Agraria v. Canada (Public Safety and Emergency Preparedness), 2013 SCC 36
This is a Supreme Court of Canada decision so there is much to take from it, and I will barely be able to begin to scratch the surface in this post.
Mr. Agraria submitted an IRPA s. 34(2) application for ministerial relief in 2002. The Minister of Public Safety and Emergency Preparedness refused this application in 2009, concluding that it was not in the national interest to admit individuals to Canada who had had sustained contact with known terrorists and/or terrorist-connected organizations. Mr. Agraria’s role in the organization was apparently to engage people in political discourse, deliver envelops, and raise funds. The Canada Border Services Agency actually recommended to then Minister that he admit Mr. Agraria, as, in their words:
He appears to have been a regular member who did not occupy a position of trust or authority within the LNSF. He does not appear to have been totally committed to the LNSF specifically as he indicated to the immigration officer at CIC Oshawa that he would support anyone who tried to rmeove the current regime in Libya through non-violent means.
The Minister overruled his Department, and determined that it was not in the national interest to admit him.
(The above scenario raises two questions about current policy. The first is that Mr. Agraria was determined inadmissible to Canada for security reasons in 2002. Yet, he was allowed to remain in the public while the Minister took seven years to process his application. If the Canadian government truly believed that this individual was a possible threat to the public, you’d think they would have either detained him or acted sooner. And, if they didn’t think he was a threat to the public (as their actions imply), then what is the point of declaring him inadmissible? Is one of the objectives of Canada’s immigration system to punish people for their past?)
In determining that the Minister’s decision was reasonable, the Supreme Court addressed two issues. The first was what the appropriate standard of review was. The second was the interpretation of the term “national interest” in s. 34(2) of IRPA.
On the issue of the standard of review, the Supreme Court determined that the appropriate standard was reasonableness. In my opinion, the Supreme Court of Canada has basically thus indicated that the standard of review for questions of law in immigration matters is reasonableness. The Supreme Court stated that “because such a decision involves the interpretation of the term “national interest” in s. 34(2), it may be said that it involves a decision maker “interpreting its own statute or statutes closely connected to its function, with which it will have particular familiarity.”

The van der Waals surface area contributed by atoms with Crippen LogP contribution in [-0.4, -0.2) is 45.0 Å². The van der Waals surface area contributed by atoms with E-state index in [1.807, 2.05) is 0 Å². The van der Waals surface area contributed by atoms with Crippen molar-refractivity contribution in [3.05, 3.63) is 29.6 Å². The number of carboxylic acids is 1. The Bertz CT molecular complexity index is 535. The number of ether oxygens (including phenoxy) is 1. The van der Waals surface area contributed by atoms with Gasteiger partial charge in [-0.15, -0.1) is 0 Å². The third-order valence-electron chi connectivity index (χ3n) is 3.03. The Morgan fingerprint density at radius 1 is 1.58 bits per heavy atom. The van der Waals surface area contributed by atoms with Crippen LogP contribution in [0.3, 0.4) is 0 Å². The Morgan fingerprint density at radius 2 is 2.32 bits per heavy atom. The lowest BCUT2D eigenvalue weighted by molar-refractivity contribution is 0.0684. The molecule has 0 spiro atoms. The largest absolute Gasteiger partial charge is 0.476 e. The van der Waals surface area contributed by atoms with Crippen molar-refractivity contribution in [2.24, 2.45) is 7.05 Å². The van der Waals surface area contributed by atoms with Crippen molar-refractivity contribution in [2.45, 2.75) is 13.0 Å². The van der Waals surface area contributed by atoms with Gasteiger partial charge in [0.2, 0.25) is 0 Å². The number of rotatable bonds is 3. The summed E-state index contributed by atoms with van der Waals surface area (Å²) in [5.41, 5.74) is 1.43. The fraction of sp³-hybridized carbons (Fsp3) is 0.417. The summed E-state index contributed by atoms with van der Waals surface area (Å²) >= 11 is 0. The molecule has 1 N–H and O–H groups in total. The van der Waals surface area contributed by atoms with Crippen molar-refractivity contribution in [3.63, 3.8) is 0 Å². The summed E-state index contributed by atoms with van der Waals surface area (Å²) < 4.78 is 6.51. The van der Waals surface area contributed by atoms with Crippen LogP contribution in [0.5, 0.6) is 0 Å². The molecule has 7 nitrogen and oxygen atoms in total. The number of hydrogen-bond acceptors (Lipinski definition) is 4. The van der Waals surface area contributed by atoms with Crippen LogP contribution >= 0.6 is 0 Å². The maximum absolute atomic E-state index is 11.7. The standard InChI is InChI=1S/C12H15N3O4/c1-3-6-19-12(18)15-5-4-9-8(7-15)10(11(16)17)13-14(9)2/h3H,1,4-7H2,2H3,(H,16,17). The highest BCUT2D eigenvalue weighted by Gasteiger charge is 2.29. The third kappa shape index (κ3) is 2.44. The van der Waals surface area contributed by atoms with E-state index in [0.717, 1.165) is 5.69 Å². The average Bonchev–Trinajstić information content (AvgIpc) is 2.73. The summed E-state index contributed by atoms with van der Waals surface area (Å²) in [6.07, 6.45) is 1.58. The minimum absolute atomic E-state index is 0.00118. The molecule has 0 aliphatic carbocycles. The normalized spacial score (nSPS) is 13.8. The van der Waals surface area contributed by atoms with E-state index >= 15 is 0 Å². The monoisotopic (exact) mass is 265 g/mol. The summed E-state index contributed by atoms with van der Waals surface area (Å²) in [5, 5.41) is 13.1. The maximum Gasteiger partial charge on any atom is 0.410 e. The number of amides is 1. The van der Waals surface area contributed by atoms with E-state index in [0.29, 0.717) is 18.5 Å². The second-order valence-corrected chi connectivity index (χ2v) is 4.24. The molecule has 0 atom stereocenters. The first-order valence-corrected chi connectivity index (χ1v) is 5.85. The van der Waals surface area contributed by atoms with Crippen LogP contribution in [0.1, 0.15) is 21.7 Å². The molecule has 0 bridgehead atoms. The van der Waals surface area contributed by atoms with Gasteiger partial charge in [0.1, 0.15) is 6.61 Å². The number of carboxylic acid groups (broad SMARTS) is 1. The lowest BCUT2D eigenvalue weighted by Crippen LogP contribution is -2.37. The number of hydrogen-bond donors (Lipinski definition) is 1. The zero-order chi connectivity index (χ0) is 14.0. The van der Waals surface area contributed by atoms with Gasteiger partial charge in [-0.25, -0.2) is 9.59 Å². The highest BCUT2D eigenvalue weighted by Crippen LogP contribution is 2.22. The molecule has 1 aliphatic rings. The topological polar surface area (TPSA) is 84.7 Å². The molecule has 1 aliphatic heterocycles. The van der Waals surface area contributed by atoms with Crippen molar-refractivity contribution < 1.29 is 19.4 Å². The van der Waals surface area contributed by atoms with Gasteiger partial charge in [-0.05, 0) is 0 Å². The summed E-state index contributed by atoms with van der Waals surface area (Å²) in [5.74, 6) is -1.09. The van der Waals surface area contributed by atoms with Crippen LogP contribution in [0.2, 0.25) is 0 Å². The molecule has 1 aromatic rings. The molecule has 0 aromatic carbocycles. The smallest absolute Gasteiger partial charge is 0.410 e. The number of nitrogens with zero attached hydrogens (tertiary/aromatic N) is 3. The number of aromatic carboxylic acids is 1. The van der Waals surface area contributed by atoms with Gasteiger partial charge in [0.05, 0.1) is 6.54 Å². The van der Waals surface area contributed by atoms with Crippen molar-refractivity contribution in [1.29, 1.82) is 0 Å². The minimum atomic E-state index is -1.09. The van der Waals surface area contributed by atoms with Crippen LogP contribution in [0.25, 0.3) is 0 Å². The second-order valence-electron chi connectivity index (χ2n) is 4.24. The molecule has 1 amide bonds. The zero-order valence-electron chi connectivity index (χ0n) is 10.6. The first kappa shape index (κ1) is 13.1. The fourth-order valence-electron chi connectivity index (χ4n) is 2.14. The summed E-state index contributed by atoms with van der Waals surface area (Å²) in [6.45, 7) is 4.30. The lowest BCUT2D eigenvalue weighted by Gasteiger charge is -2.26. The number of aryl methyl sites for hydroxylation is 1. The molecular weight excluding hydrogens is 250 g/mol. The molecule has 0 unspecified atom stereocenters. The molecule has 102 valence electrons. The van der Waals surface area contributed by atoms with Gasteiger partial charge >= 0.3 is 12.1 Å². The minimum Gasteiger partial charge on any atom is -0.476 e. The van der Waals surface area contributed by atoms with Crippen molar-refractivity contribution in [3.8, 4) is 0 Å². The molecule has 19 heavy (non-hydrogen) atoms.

In my opinion, if the standard of review for questions of law in immigration law becomes reasonableness than applicants are going to find themselves faced with the same uncertainty as with what the residency test for citizenship is. Different tests for what an IRPA section means are going to arise, and applicants will be left to the mercy of who the officer deciding the application is. The Federal Court has decried this state of affairs on numerous occasions, and, unfortunately, it looks like it is going to spread to other areas of immigration law.
The Supreme Court also reiterated that “if the reasons allow the reviewing court to understand why the tribunal made its decision and permit it to determine whether the conclusion is within the range of acceptable outcomes, the Dunsmuir criteria are met. As well, administrative tribunals do not have to consider and comment upon every issue raised by the parties. The issue is whether the decision is reasonable based on the record.
The Supreme Court then took it a step further, creating an “implied interpretation” notion. Hence, even though the Minister argued that his analysis of national interest did not require him to consider humanitarian & compassionate consideration, the Supreme Court said that because the Minister wrote that he determined “all the material” that it could be implied that he interpreted humanitarian & compassionate considerations. In addition to the Court seeming to tell the Minister that he considered something even though his lawyers argued to the Supreme Court that he didn’t need to consider it (and, thus, presumably, didn’t) the Court appears to have tossed aside the long standing principle that while administrative tribunals need not address every issue raised by a party, the more central the issue is to the decision the greater the requirement on a tribunal to address it.
In light of Bill C-43 receiving Royal Assent, section 34(2) of IRPA no longer exists, so I will not discuss the Supreme Court’s decision on the now non-existent section in much detail.
It is worth noting that the Supreme Court remarked that an applicant who fails a 34(2) test can always apply for H&C. Of course, this is also not the case any more as a result of Bill C-43 individuals inadmissible to Canada under s. 34(1) of IRPA can no longer request humanitarian & compassionate considerations.